The struggle for responsible jobs

For instance, the blacks demanded more responsible jobs as their white counterparts in the downtown business districts since they made a significant number of consumers in these areas. In demand for responsible jobs in the stores, the Negroes formed an underground movement "Why Spend Dollars in Stores Where Black Negroes Are Not Hired in Any Responsible Jobs?" (Williams, and Catherine 353). The underground movement led to a boycott of the white shops which hired only whites throughout the South during 1963. Also, pickets wore sandwich boards with different writings cautioning the blacks not to buy from stores where they could not be hired even as salespeople. These boycotts changed and perceptions and policies on employment in the downtown business districts which started hiring the blacks after that.

Economic disparities based on race and ethnicity

Other than the employment sector, there are also significant economic disparities based on race and ethnicity in the United States to date. This is seen in the distribution of wealth, disparities in employment and wage remuneration between the whites and African-Americans and Latin-Americans. Consequently, concerns of poor remuneration for the blacks and Latin-Americans have been a cause for concern. Black workers have reportedly struggled against discriminative methodologies adopted by organizations to hire, fire, remunerate and promote their employees based on the ethnicities and race (Williams, and Catherine 355). Compared to the whites, the African-Americans and Latin-Americans find it hard to get a promotion to high paying positions such as management and supervisory jobs even when they qualify for them. A survey on all major branches of the industrial hiring in Alabama, (with one of the longest industrial histories) revealed that before the 1960s, not even a single case of a black employee was promoted or hired in the management positions (Williams, and Catherine 361).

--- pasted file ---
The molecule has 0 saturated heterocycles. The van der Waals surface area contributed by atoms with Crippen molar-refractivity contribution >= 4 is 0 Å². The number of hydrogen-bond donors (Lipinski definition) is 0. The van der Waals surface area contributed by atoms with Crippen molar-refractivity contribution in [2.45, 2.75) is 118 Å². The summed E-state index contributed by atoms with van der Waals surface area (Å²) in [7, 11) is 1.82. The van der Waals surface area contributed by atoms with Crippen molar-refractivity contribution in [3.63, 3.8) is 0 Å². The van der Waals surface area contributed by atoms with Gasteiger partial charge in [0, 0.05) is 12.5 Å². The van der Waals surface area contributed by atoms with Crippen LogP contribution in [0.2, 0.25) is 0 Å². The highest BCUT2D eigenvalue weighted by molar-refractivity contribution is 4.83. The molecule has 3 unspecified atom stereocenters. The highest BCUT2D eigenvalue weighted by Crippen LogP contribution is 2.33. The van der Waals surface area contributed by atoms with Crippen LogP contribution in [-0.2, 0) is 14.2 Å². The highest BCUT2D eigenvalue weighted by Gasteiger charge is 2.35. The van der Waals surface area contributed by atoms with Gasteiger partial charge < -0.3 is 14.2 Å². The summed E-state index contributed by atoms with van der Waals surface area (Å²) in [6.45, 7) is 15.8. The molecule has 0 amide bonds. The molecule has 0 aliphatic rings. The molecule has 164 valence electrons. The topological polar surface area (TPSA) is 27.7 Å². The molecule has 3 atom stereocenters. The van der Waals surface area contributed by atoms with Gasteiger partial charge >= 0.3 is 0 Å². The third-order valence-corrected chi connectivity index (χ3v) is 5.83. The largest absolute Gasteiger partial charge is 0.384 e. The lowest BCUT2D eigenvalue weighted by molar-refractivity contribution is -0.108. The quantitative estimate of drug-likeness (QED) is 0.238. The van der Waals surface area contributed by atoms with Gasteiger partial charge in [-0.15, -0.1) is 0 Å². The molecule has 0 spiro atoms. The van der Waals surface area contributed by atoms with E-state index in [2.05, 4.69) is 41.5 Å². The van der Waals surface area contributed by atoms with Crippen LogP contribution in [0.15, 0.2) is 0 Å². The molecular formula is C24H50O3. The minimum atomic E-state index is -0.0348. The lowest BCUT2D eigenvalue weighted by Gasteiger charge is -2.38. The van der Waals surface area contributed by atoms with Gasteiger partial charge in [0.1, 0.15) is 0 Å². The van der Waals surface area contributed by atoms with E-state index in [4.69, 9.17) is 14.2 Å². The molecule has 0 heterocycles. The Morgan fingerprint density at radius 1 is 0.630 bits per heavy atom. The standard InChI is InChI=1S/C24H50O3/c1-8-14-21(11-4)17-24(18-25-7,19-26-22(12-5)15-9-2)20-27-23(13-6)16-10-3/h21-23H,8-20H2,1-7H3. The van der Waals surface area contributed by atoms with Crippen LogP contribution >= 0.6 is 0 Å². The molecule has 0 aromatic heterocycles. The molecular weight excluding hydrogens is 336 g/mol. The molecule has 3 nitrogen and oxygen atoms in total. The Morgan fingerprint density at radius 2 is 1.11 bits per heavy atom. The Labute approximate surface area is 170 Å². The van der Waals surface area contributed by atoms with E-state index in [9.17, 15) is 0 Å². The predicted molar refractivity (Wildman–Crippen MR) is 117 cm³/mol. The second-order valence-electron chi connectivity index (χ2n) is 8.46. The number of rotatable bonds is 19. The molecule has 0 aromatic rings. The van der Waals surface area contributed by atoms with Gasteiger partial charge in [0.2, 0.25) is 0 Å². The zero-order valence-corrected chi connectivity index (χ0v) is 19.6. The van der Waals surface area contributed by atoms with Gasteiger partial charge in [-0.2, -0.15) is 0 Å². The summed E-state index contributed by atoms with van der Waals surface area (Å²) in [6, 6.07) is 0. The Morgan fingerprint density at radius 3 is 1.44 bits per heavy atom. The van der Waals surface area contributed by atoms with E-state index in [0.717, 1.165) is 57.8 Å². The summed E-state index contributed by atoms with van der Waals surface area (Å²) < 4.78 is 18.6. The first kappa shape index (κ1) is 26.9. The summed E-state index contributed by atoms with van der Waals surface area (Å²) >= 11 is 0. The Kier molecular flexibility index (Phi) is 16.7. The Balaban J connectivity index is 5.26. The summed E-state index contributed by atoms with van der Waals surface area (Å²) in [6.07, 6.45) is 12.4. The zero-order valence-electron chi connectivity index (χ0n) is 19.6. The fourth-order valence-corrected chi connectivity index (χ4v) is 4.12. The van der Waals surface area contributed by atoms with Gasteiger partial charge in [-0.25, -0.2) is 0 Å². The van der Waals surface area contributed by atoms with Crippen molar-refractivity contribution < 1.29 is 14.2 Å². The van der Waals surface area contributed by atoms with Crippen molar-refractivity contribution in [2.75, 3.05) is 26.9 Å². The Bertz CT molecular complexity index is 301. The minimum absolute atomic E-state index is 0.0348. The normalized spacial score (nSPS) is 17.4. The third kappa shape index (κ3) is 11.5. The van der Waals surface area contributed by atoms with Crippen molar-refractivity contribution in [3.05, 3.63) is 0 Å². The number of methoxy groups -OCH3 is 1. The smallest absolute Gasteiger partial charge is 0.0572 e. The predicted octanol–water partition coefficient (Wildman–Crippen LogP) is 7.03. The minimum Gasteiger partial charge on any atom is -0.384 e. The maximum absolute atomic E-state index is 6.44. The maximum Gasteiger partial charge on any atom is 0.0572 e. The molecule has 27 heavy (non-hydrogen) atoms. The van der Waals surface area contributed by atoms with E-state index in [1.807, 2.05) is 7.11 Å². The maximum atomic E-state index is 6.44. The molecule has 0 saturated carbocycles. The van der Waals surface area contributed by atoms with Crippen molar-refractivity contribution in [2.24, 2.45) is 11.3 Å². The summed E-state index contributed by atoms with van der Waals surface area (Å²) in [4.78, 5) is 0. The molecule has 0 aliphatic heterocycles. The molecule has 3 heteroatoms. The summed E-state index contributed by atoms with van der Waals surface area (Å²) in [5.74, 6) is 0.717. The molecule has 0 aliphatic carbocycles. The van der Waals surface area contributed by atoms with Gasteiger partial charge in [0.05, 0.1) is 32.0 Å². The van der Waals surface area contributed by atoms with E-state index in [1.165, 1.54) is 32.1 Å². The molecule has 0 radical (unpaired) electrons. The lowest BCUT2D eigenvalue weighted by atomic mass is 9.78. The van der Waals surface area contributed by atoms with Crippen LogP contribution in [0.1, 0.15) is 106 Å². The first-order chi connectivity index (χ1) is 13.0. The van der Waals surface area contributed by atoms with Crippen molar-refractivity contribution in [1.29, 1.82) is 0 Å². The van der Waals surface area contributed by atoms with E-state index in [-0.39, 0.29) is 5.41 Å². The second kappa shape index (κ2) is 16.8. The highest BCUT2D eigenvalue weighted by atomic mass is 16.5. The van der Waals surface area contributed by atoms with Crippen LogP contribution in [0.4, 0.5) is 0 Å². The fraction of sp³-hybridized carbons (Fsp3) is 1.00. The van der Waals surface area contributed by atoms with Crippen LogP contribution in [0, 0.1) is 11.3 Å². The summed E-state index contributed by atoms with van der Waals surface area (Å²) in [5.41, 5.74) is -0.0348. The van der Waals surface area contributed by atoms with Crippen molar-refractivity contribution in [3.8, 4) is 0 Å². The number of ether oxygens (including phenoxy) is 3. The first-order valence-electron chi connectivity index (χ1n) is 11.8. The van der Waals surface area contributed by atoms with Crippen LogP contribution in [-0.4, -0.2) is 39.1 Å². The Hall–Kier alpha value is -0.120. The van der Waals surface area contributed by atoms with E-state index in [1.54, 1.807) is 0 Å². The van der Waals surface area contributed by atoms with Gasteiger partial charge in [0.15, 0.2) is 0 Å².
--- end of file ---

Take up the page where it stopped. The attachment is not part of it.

Role of unions in advocating for equality